Gear Review: Andreas Eastman EFL 515 SE-BO flute

For today’s review we have another instrument from the Eastman company. This time it’s a flute. Will it live up to the high quality we’ve come to expect of other instruments from the Eastman stable? Let’s see!

Background context

Many people will be aware of Eastman instruments through their highly praised string instruments, whether it be their excellent guitars and mandolins, or their line of orchestral string instruments. What people might not know, however, that Eastman’s founder is a flautist. Qian Ni founded the company in the 1990s after graduating with a degree in flute performance from the Boston University School of Music. It stands to reason, then, that he would have a particular interest in producing a line of high quality flutes.  

In 2004 Eastman purchased the Wm. S. Haynes Company, one of the world’s most famous and highly esteemed flute makers. Haynes flutes are still made in Boston, USA, as they have been since 1888, and are priced up at the professional end of the scale.

In contrast, flutes bearing the Andreas Eastman brand name are made in Eastman’s factory in Beijing, China, and are pitched to student and intermediate players. The advantage that Eastman has over other Chinese flute makers is the tradition and knowledge that comes from sharing a stable with one of the oldest and most revered flute makers in the world.  

The EFL 515 SE-BO

The Andreas Eastman flute range starts with their 200 series student models, which feature silver-plated headjoints, bodies and footjoints, Y-arm keywork and either open or closed hole keys. From there, the range progresses up through the 300 and 400 series with various upgrades, until we reach the 515 that we are looking at today.

This flute has all the bells and whistles: solid sterling silver headjoint, body and footjoint; open hole keys; French-style pointed arm key cups; offet G; split E mechanism; and a B footjoint with gizmo key. The only upgrade that some high end flutes have that is not present here is a C# trill key. That being said, I’m not aware of any flutes in this price range that have that feature. Besides, many flautists consider the C# trill key to be an unnecessary complication to the flute’s keywork.

The 515 comes with a sturdy French-style case with a plush red velvet interior, which nestles inside a durable vinyl outer case. The outer case is lined with white faux-fur, and has a shoulder strap and an external pocket containing a wooden cleaning rod and micro-fibre cleaning cloth. All good quality accessories.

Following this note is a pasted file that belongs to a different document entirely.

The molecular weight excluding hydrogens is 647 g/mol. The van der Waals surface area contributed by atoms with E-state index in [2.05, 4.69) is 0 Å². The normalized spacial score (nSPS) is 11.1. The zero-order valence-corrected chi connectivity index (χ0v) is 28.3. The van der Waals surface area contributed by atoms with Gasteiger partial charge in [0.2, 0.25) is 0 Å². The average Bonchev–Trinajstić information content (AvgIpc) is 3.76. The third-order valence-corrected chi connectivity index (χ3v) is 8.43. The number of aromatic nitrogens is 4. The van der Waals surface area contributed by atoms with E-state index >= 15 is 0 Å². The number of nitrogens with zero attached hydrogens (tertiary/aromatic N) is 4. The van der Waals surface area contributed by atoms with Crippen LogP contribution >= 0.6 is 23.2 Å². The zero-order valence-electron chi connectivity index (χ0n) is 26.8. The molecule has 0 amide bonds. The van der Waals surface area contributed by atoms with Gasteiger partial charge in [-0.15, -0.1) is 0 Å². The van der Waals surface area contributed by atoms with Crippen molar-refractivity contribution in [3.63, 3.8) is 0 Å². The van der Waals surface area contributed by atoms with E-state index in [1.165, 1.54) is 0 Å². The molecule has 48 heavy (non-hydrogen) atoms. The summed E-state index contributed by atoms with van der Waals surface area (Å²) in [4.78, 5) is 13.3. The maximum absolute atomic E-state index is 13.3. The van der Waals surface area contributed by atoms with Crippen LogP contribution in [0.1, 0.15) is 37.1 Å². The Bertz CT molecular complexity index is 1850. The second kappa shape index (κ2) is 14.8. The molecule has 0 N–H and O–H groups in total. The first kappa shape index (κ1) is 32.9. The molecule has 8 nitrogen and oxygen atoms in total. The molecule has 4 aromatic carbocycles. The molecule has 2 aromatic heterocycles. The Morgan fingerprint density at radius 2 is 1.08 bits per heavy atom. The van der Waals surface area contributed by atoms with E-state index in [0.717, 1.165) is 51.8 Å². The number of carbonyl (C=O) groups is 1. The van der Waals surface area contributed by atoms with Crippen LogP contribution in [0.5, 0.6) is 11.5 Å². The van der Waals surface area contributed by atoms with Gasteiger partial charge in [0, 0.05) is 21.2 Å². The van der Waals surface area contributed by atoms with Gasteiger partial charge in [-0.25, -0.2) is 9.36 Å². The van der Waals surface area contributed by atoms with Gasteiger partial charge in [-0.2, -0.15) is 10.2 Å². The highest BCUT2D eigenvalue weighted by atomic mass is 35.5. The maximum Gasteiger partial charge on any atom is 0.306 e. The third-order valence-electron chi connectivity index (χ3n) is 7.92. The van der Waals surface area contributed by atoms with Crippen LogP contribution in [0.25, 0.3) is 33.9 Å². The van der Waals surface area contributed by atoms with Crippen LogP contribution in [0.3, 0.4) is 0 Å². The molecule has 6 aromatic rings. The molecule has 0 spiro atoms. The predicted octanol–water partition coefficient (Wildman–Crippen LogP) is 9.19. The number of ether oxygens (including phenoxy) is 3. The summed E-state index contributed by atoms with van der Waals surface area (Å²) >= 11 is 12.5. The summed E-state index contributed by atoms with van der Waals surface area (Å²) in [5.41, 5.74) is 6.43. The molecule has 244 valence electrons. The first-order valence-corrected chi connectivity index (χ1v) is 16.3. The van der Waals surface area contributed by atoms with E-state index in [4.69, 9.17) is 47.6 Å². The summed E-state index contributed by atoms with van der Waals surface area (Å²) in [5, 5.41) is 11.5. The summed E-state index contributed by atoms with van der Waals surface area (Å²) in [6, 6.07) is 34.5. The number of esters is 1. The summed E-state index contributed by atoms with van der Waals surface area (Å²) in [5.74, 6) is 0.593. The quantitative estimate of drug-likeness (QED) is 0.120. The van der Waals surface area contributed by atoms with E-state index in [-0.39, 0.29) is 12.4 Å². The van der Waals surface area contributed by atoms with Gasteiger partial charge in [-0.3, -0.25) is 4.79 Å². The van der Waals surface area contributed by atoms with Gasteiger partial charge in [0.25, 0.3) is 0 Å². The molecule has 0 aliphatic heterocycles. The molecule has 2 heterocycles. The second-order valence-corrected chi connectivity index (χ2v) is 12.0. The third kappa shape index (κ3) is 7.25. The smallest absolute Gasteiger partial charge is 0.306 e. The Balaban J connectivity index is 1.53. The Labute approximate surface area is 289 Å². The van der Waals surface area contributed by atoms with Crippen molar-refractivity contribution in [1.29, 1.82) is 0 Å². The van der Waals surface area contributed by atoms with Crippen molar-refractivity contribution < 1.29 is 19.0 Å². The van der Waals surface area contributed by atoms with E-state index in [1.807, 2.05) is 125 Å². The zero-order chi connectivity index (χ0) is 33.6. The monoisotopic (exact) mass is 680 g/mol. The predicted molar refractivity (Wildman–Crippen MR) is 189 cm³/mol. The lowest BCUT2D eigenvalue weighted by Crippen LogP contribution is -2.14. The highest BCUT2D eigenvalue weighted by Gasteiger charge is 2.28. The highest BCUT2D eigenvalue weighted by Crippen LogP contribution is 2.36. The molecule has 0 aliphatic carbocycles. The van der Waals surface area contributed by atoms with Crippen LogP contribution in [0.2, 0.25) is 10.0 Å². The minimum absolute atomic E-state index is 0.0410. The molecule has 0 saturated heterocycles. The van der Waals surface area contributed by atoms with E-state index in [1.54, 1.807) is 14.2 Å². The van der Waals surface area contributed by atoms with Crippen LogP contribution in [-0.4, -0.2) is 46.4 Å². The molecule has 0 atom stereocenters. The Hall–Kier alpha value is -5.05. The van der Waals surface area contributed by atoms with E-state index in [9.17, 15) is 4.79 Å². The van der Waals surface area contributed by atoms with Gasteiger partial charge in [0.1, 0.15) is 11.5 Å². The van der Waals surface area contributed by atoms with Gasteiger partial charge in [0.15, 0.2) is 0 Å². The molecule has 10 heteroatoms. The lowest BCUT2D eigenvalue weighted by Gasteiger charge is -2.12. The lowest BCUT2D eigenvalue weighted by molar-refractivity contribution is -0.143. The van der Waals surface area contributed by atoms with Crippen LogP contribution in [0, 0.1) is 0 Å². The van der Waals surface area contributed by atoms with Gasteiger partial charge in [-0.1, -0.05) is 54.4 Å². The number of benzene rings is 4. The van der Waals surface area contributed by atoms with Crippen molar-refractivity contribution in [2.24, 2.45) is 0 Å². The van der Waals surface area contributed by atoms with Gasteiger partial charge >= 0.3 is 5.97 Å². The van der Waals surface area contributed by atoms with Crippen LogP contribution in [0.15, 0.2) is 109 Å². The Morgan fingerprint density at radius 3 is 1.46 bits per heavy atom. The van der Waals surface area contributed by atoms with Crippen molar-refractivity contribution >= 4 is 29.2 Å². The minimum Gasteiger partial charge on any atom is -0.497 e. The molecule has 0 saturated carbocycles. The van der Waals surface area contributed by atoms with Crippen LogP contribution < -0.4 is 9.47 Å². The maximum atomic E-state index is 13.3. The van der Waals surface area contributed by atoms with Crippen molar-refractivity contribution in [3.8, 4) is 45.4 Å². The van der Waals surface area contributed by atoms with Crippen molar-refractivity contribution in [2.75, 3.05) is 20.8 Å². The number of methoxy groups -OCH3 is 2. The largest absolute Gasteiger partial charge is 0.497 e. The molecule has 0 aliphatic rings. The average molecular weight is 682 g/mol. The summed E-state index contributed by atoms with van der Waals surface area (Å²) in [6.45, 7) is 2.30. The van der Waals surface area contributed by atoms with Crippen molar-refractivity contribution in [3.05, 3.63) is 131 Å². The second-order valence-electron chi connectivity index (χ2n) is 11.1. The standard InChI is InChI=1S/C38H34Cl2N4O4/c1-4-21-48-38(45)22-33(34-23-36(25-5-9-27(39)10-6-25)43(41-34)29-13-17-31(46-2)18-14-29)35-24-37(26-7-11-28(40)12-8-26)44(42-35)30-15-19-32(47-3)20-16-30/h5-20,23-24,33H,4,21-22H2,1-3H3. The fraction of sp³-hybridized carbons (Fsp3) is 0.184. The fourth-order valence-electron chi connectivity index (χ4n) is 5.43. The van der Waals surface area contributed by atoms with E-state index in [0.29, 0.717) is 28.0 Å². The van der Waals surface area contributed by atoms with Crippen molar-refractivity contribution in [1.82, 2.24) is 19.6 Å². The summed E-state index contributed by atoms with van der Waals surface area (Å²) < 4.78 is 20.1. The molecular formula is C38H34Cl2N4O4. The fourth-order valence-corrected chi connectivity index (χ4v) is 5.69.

Fit and finish

For the most part, the 515 is put together very well, with a high level of craftsmanship evident throughout. There are no signs of stray solder, which to be honest, is something I’ve seen even on much more expensive flutes. The 925 Sterling silver has a clear colour with no hint of tarnish, which sometimes even new flutes can exhibit. The yellow fish-skin pads are all intact and neat. The plateau keys have sterling silver resonators, whereas the open-hole keys have white nylon inserts to keep the pads in place

Straight out of the box all of the keys were perfectly seated and sealing well – with one exception. The only key that needed adjustment was the low C key. As it arrived, this key was seated on a slight angle, and as such was not sealing completely. While it was possible to make the low C speak by applying extra finger pressure, the low B would not speak at all until the C key was properly adjusted. It’s disappointing that this key was not closing properly, as it’s the only key on the instrument that wasn’t perfectly set up. Hopefully this was just an anomaly on this particular instrument.    

Sounds and playability

Once that low C was properly adjusted, the 515 played with a clear, full tone across its entire range. Even the top of the altissimo register speaks clearly – something which can be hit and miss with many flutes in this price-range – and it doesn’t sound shrill or harsh up the top. The B-footjoint has a gizmo key to help the high C sing.